One of the main strands of our domestic violence documentary film is a debate between leading lights of the mainstream domestic violence world and their critics, mostly from academia. In domestic violence, the mainstream approach is the view that at one time was radical, the viewpoint that was developed in the 1970s by the battered women's movement. The essential idea is that domestic violence stems from the patriarchal values of our society, and the related policy prescriptions have included mandatory arrest and batterer education programs.
The critics in academia claim to have an empirically based approach, one that challenges the mainstream assumptions. These critics question the significance of patriarchal values, and instead look at psychological and socio-economics factors.
A fascinating new window into this debate can be found -- of all places -- on the web sites of Fathers & Families and also on the site of Glenn Sacks, the men's rights radio host and pundit.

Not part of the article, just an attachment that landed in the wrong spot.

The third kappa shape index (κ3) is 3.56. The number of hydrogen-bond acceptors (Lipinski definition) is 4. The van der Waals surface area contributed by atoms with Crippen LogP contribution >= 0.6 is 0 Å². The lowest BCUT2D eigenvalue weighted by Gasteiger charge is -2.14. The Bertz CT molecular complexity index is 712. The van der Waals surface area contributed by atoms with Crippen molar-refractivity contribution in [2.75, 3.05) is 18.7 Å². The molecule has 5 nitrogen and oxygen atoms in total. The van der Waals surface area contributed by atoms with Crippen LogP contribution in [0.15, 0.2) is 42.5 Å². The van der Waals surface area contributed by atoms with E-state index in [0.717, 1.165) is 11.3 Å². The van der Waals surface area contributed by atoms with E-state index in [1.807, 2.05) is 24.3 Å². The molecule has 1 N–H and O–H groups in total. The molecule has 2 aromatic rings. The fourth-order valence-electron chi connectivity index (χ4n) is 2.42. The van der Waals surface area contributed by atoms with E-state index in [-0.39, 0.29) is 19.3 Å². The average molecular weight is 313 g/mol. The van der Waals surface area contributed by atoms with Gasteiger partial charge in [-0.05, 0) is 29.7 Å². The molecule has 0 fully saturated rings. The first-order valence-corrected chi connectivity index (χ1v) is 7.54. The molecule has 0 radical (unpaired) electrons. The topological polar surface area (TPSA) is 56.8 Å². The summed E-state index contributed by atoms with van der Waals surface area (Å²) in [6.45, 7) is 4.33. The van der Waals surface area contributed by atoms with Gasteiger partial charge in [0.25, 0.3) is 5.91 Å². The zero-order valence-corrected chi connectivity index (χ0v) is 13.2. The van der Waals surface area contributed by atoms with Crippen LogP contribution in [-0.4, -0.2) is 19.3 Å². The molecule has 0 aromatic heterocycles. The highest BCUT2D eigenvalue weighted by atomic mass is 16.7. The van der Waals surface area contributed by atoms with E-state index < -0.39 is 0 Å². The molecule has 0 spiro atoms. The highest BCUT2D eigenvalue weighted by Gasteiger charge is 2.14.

Evan Stark, a Rutgers professor and member of the "Power and Control" board of advisors, and Donald Dutton, a psychologist at the University of British Columbia who also appears in the film, engage in an online debate that's being carried jointly on the sites. The format is a point, counterpoint series of postings and responses from the two experts.
I was thrilled to come across this debate. It's great to see two impressive thinkers I've met in the course of shooting the film appearing in another forum. To follow the debate, go to these links:
Part I: Evan Stark on the prospects for changes in domestic violence policy during the Obama administration.
Part II: Dutton on the same question about domestic violence policy and Obama.
Part III: This is Part II of Evan's answer to the first question!
Part IV: Stark responds to Dutton.
Part V: Dutton responds to Stark
Part VI: Stark responds to Dutton. (Link good as of 10/20. Check back for updates)